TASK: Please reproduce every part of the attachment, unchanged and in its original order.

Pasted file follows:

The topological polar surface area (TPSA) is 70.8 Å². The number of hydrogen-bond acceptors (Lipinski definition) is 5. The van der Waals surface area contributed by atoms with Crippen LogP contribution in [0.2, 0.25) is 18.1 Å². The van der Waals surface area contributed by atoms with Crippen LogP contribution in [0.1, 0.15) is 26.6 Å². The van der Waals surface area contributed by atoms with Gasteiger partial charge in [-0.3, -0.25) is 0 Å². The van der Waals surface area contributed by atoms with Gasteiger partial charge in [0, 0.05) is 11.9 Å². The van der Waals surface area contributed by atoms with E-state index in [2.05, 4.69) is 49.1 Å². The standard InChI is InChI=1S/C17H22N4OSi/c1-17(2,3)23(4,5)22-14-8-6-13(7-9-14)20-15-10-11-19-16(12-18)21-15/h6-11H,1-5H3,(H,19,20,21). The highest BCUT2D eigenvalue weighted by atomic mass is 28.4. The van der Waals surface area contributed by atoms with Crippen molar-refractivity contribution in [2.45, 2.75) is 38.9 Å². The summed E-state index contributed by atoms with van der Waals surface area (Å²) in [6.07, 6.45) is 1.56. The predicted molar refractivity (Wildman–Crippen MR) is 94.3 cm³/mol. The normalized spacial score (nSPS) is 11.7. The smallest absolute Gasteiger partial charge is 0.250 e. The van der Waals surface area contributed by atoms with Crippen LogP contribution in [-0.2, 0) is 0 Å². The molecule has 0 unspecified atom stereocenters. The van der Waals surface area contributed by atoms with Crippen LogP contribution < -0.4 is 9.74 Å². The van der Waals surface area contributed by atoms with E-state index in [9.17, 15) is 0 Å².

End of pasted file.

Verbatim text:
The topological polar surface area (TPSA) is 70.8 Å². The number of hydrogen-bond acceptors (Lipinski definition) is 5. The van der Waals surface area contributed by atoms with Crippen LogP contribution in [0.2, 0.25) is 18.1 Å². The van der Waals surface area contributed by atoms with Crippen LogP contribution in [0.1, 0.15) is 26.6 Å². The van der Waals surface area contributed by atoms with Gasteiger partial charge in [-0.3, -0.25) is 0 Å². The van der Waals surface area contributed by atoms with Gasteiger partial charge in [0, 0.05) is 11.9 Å². The van der Waals surface area contributed by atoms with E-state index in [2.05, 4.69) is 49.1 Å². The standard InChI is InChI=1S/C17H22N4OSi/c1-17(2,3)23(4,5)22-14-8-6-13(7-9-14)20-15-10-11-19-16(12-18)21-15/h6-11H,1-5H3,(H,19,20,21). The highest BCUT2D eigenvalue weighted by atomic mass is 28.4. The van der Waals surface area contributed by atoms with Crippen molar-refractivity contribution in [2.45, 2.75) is 38.9 Å². The summed E-state index contributed by atoms with van der Waals surface area (Å²) in [6.07, 6.45) is 1.56. The predicted molar refractivity (Wildman–Crippen MR) is 94.3 cm³/mol. The normalized spacial score (nSPS) is 11.7. The smallest absolute Gasteiger partial charge is 0.250 e. The van der Waals surface area contributed by atoms with Crippen LogP contribution in [-0.2, 0) is 0 Å². The molecule has 0 unspecified atom stereocenters. The van der Waals surface area contributed by atoms with Crippen LogP contribution < -0.4 is 9.74 Å². The van der Waals surface area contributed by atoms with E-state index in [9.17, 15) is 0 Å².